Once upon a time, she bought a condo, and after a while decided she needed artwork. A friend suggested she go to the local framing store, as he also sold art, so she did. On walking in, there it was, hanging at the back of the store, The Painting To Surpass All Paintings. She Must Have It. She asked the store owner to pack it and tell her how much the check should be for, because She Must Have It and money was no object. No, he replied, it’s not mine to sell, it is only here for framing. Then, she said, I don’t care how unethical this seems, but you must give me the owner’s phone number and I will make him a better offer. The store owner sighed. It’s pointless, I know, He Will Not Be Parted From It.
Months later, she was in a hardware store. She said while she was telling me the story that she could not think why she would possibly have been in a hardware store, but she was and she met another customer and they fell to talking and he could think of no earthly idea why he was in the hardware store either, but they talked and they got along well and eventually he asked her for a date.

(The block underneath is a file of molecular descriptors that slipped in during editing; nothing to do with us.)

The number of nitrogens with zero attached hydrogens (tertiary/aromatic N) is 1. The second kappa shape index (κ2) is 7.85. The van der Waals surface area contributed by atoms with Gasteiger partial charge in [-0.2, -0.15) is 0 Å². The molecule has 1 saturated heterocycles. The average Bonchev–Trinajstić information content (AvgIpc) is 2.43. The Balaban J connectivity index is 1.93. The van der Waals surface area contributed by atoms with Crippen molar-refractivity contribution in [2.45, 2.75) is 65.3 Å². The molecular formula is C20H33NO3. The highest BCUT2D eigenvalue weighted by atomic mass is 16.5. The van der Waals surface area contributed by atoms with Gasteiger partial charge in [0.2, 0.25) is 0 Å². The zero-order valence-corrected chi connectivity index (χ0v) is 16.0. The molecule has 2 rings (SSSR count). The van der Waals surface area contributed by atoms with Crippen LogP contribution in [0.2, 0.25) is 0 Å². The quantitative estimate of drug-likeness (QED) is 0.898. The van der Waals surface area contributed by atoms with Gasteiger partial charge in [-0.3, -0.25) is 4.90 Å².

They went on a date and got along very, very well and another date and another date and some weeks later he invited her to his home. To her astonishment, there it was on the wall, The Painting To Surpass All Paintings and She-Who-Must-Have-It had unknowingly been dating He-Who-Will-Not-Be-Parted-From-It.
There was only one solution. They must marry. So they did. And the three of them lived happily ever after.
However, She-Who-Must-Know-Who-Painted-It is still waiting….